Added some interesting functionality to my cygwin sandbox
Williams, Gerald S (Jerry)
Wed Jul 2 12:08:00 GMT 2003
> >I noticed that aux and Aux differ only by case.
Christopher Faylor wrote:
> This was just an example that differences by case are allowed.
Interesting. When I tried this, I ran into a few problems. Did
- Aliasing: Somehow you have to choose which names to encode.
Let's say you encode capital letters. But another program
could create the file Foo.txt. I suppose you could tolower()
all the chars and treat this as foo.txt, but I was never all
that happy about that solution, especially once I found out
that NTFS really DOES support having both Foo.txt and foo.txt
in the same directory. Granted, by limiting it to a certain
type of mount, you've constrained the issue and can say "don't
create files here from outside of Cygwin" if it comes to that.
I'm assuming you already figured out that there's potentially
a worse aliasing problem if you decode %66oo.txt (or whatever
decodes as "foo.txt") in the same directory as foo.txt, since
you would have two files by the same name. You'd really like
to select a set of characters that aren't "legal" and decode
only them. Unfortunately, you have to deal with special-case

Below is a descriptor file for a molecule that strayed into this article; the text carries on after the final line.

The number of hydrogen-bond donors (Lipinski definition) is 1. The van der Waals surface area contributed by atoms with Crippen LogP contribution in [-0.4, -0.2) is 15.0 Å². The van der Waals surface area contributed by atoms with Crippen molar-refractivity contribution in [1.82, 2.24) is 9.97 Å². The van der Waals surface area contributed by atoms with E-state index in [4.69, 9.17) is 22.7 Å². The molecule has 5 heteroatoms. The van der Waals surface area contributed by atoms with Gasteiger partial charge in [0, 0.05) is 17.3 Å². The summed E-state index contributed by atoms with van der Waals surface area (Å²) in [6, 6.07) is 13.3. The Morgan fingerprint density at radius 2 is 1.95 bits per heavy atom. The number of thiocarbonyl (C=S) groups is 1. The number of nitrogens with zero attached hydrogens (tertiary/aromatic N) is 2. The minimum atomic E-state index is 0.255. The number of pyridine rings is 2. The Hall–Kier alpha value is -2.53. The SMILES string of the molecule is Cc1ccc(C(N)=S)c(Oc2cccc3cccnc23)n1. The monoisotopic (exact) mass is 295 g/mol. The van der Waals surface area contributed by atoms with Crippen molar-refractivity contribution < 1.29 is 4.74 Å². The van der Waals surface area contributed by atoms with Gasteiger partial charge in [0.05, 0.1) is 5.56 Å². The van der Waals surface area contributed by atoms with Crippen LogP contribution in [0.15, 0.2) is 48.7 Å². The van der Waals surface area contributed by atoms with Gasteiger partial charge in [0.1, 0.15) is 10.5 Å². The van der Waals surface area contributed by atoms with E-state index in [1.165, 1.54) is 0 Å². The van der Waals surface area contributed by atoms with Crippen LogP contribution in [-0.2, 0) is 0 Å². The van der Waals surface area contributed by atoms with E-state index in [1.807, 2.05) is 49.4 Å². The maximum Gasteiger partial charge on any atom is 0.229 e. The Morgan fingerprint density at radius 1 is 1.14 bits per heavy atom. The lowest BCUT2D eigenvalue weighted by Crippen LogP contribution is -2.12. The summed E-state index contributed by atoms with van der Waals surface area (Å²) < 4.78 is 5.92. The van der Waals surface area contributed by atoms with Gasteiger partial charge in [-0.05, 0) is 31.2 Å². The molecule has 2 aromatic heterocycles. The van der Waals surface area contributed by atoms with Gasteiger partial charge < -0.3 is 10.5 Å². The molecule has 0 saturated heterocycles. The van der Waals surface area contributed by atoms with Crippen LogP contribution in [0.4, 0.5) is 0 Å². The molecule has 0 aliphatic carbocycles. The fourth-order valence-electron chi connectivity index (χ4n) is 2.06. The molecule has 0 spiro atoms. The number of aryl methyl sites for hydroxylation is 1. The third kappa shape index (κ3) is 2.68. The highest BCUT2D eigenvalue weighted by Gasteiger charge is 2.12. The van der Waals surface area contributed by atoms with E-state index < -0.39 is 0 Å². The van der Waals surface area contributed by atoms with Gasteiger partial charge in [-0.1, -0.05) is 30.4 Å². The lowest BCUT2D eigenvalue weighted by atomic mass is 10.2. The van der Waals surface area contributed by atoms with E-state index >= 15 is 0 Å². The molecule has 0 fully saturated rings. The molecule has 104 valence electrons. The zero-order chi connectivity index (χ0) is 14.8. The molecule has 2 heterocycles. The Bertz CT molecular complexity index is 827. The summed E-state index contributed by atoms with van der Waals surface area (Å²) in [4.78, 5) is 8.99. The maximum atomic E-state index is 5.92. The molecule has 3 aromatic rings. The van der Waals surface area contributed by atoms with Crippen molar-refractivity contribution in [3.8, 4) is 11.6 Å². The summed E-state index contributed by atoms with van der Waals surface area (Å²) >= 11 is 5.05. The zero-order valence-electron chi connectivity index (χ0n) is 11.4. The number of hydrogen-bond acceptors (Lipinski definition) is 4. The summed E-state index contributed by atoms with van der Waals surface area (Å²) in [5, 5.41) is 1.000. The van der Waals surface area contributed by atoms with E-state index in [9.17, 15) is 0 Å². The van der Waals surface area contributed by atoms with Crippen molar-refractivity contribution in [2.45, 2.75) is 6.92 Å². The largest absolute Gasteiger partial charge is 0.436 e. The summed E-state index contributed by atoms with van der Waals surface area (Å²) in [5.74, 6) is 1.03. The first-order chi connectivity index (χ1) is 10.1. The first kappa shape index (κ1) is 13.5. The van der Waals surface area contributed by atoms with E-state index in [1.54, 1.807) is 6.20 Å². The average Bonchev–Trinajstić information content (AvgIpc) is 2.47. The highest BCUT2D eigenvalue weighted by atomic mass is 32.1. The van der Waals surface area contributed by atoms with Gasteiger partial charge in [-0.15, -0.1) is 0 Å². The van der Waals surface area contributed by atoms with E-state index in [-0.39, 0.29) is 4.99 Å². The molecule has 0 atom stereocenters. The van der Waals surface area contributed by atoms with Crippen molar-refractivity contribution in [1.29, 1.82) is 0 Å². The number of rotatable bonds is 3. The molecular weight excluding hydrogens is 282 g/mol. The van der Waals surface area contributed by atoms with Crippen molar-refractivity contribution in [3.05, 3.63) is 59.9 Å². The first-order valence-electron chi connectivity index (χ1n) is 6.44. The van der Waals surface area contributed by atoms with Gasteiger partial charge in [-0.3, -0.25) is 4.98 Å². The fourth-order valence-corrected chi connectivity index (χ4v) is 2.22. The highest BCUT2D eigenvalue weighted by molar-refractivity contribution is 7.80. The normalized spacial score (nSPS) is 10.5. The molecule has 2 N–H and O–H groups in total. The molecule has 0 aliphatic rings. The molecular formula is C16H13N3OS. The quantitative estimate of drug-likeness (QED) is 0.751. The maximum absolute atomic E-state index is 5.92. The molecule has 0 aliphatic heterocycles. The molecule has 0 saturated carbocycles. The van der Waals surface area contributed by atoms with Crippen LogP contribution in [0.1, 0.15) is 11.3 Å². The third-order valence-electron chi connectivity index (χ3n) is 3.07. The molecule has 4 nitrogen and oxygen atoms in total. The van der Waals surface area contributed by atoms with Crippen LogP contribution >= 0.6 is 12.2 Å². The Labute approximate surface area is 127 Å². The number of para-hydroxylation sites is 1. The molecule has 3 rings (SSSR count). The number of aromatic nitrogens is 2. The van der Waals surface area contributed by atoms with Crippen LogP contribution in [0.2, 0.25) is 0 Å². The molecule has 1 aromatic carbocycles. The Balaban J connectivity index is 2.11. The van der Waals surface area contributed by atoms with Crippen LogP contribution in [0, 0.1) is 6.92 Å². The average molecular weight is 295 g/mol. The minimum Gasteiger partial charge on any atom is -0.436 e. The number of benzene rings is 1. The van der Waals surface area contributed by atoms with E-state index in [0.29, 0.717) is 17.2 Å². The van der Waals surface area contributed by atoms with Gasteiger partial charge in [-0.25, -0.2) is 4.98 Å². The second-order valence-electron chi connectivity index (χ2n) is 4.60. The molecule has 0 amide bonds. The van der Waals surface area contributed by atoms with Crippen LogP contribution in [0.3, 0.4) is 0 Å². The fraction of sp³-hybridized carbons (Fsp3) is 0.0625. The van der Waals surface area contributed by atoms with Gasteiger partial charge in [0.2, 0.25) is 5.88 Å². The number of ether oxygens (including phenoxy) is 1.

names like "prn" and "aux" as well (not insurmountable, just
a minor PITA). There's also the question about how to handle
unrecognized escapes and escaped-escapes (e.g., do "%oo.txt"
and "%25oo.txt" both decode as "%oo.txt"?). I suppose you can
apply the "if it hurts, don't do it" answer here as well, but
there will be a class of file names that Cygwin would not be
able to access even though they could physically exist on the
disk. I know that's currently true anyway if you go straight
to NTFS, but this would apply even to files created at a DOS
prompt. How do you handle a case where cygpath -u cannot give
a legal answer?
- Buffer sizes: ANSI Win32 calls limit path lengths to MAX_PATH
characters. Potentially nearly tripling the length of paths
brings you up against that limit far more often.
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